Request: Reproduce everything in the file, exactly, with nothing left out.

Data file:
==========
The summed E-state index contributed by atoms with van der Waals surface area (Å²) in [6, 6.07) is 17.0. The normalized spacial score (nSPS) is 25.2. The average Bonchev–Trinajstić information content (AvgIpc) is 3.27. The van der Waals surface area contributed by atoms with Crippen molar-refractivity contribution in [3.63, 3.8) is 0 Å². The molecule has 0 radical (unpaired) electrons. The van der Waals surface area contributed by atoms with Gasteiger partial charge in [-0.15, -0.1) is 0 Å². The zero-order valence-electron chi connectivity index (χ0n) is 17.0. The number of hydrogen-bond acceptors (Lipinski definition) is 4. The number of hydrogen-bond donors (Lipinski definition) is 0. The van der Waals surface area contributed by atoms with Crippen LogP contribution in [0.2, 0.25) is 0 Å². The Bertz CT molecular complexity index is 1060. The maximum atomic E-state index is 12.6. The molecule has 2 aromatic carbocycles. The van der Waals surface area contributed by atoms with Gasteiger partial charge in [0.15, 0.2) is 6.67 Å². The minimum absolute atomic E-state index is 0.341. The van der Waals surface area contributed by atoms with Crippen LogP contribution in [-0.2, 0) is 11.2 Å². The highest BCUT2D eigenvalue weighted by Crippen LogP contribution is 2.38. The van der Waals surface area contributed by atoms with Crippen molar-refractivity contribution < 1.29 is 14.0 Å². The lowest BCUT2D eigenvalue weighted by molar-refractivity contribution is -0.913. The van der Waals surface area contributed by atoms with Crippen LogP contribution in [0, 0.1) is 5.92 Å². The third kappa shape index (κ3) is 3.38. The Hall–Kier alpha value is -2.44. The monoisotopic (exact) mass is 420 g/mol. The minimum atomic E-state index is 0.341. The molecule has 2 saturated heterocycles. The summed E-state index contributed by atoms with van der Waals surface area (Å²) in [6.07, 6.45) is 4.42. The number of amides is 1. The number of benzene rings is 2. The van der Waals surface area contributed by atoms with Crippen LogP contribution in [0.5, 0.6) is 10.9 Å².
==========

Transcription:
The summed E-state index contributed by atoms with van der Waals surface area (Å²) in [6, 6.07) is 17.0. The normalized spacial score (nSPS) is 25.2. The average Bonchev–Trinajstić information content (AvgIpc) is 3.27. The van der Waals surface area contributed by atoms with Crippen molar-refractivity contribution in [3.63, 3.8) is 0 Å². The molecule has 0 radical (unpaired) electrons. The van der Waals surface area contributed by atoms with Gasteiger partial charge in [-0.15, -0.1) is 0 Å². The zero-order valence-electron chi connectivity index (χ0n) is 17.0. The number of hydrogen-bond acceptors (Lipinski definition) is 4. The number of hydrogen-bond donors (Lipinski definition) is 0. The van der Waals surface area contributed by atoms with Crippen LogP contribution in [0.2, 0.25) is 0 Å². The Bertz CT molecular complexity index is 1060. The maximum atomic E-state index is 12.6. The molecule has 2 aromatic carbocycles. The van der Waals surface area contributed by atoms with Gasteiger partial charge in [0.15, 0.2) is 6.67 Å². The minimum absolute atomic E-state index is 0.341. The van der Waals surface area contributed by atoms with Crippen LogP contribution in [-0.2, 0) is 11.2 Å². The highest BCUT2D eigenvalue weighted by Crippen LogP contribution is 2.38. The van der Waals surface area contributed by atoms with Crippen molar-refractivity contribution < 1.29 is 14.0 Å². The lowest BCUT2D eigenvalue weighted by molar-refractivity contribution is -0.913. The van der Waals surface area contributed by atoms with Crippen LogP contribution in [0, 0.1) is 5.92 Å². The third kappa shape index (κ3) is 3.38. The Hall–Kier alpha value is -2.44. The monoisotopic (exact) mass is 420 g/mol. The minimum atomic E-state index is 0.341. The molecule has 2 saturated heterocycles. The summed E-state index contributed by atoms with van der Waals surface area (Å²) in [6.07, 6.45) is 4.42. The number of amides is 1. The number of benzene rings is 2. The van der Waals surface area contributed by atoms with Crippen LogP contribution in [0.5, 0.6) is 10.9 Å².